2. Masks and glasses. I’m a glasses wearer, it was a bit of a pain to be sure. But again, surely you knew about the masks when you booked? You must have thought ‘oh, will this be comfortable with glasses?’. Also – did you get a mail the day before the performance about using contacts if you have them? But again, they need to state that on the main blurb page. They mention you need good footwear, so they really should mention that contacts are better than glasses too.

    3. You comment about watching groups of people chase the performers in a way that suggests you were quite detatched from from those groups. Why didn’t you start chasing them around and engaging with it that way? That’s one of the points of Punchdrunk, find a character and follow them to see their progression. Apologies if you did do this and still found no narrative.

    4. Interaction. I sadly missed out on Masque, but reviews do suggest that there was more interaction with audience members than in SNM and this new production. Now I’ve never seen Punchdrunk as ‘interactive’ so it’s not something that bothers me, I like the fact that you can be distressingly, voyeuristically close to something and still be removed from it as to me it’s that discrepancy that produces a sense of dreamlike fear and madness. I think TDM will get more interactive as it goes however in terms of one on ones and interactions with audience members (SNM certainly is far more interactive now than when it started) but sadly I think there are just too many people at each night for them to do what they did with Masque. It was notable in SNM that the first hour was the best (the time when there were the least people) but by the end of the three hours you would very rarely find a space where you were alone.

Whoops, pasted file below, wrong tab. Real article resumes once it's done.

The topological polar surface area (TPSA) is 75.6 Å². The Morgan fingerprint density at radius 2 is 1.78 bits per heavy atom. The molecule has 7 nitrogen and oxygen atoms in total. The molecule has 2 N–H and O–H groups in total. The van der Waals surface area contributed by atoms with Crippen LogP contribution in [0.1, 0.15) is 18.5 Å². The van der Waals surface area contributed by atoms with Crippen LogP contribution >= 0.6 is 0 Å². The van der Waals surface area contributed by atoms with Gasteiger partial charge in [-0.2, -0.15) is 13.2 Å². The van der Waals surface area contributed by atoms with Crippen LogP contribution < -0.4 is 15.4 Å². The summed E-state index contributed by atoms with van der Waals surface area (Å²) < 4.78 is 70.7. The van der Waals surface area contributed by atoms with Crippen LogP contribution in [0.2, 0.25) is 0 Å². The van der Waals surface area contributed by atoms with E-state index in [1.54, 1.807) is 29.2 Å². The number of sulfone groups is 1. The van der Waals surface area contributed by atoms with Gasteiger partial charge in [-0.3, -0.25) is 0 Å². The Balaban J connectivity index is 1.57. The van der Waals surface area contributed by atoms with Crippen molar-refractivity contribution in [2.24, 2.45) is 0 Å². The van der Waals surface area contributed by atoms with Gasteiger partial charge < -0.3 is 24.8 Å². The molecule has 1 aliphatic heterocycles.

I am looking forward to seeing the production in a few weeks time, yet trying to manage expectations as really it has no chance of living up to SNM which was so slick and jam packed full of stuff by the time I saw it last year! As people have said – expectations are a big thing with Punchdrunk, and I do think they could do a LOT more to let people know what they are buying tickets for (although a quick net search before you buy does also let you know what to expect). Also – whilst I understand how Woyzeck fits with their style perfectly, and how it birthed the company, I think for their biggest show ever it is a bit wilfully obscure and self-indulgent compared to the things they have staged before, esp as what there is of the plot will undoubtably have been obfuscated even more.